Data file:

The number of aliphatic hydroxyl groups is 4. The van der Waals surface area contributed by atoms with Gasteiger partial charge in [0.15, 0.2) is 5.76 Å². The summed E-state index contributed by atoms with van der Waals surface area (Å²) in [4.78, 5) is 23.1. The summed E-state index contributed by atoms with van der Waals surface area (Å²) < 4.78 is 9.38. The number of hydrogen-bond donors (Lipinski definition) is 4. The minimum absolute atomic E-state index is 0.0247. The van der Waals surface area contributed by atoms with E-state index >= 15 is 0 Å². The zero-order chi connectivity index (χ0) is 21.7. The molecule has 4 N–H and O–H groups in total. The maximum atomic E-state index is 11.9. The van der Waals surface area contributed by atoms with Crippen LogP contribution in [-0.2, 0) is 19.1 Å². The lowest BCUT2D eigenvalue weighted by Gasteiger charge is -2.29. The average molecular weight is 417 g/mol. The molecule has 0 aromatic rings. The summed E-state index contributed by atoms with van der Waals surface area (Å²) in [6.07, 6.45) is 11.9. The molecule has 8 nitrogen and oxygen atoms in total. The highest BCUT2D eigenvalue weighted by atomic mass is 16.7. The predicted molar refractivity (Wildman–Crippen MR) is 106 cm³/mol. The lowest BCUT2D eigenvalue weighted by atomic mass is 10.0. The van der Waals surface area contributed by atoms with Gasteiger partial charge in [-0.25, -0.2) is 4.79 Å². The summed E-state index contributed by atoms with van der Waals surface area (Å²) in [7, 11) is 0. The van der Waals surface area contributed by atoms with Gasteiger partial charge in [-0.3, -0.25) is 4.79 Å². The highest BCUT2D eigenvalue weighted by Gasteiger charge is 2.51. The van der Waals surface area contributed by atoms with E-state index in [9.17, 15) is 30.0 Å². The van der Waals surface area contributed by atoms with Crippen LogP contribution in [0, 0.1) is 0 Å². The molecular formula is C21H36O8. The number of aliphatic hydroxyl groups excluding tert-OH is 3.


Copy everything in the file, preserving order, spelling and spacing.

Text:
The number of aliphatic hydroxyl groups is 4. The van der Waals surface area contributed by atoms with Gasteiger partial charge in [0.15, 0.2) is 5.76 Å². The summed E-state index contributed by atoms with van der Waals surface area (Å²) in [4.78, 5) is 23.1. The summed E-state index contributed by atoms with van der Waals surface area (Å²) < 4.78 is 9.38. The number of hydrogen-bond donors (Lipinski definition) is 4. The minimum absolute atomic E-state index is 0.0247. The van der Waals surface area contributed by atoms with E-state index >= 15 is 0 Å². The zero-order chi connectivity index (χ0) is 21.7. The molecule has 4 N–H and O–H groups in total. The maximum atomic E-state index is 11.9. The van der Waals surface area contributed by atoms with Crippen LogP contribution in [-0.2, 0) is 19.1 Å². The lowest BCUT2D eigenvalue weighted by Gasteiger charge is -2.29. The average molecular weight is 417 g/mol. The molecule has 0 aromatic rings. The summed E-state index contributed by atoms with van der Waals surface area (Å²) in [6.07, 6.45) is 11.9. The molecule has 8 nitrogen and oxygen atoms in total. The highest BCUT2D eigenvalue weighted by atomic mass is 16.7. The predicted molar refractivity (Wildman–Crippen MR) is 106 cm³/mol. The lowest BCUT2D eigenvalue weighted by atomic mass is 10.0. The van der Waals surface area contributed by atoms with Gasteiger partial charge in [-0.25, -0.2) is 4.79 Å². The summed E-state index contributed by atoms with van der Waals surface area (Å²) in [7, 11) is 0. The van der Waals surface area contributed by atoms with Gasteiger partial charge in [-0.3, -0.25) is 4.79 Å². The highest BCUT2D eigenvalue weighted by Gasteiger charge is 2.51. The van der Waals surface area contributed by atoms with E-state index in [9.17, 15) is 30.0 Å². The van der Waals surface area contributed by atoms with Crippen LogP contribution in [0, 0.1) is 0 Å². The molecular formula is C21H36O8. The number of aliphatic hydroxyl groups excluding tert-OH is 3.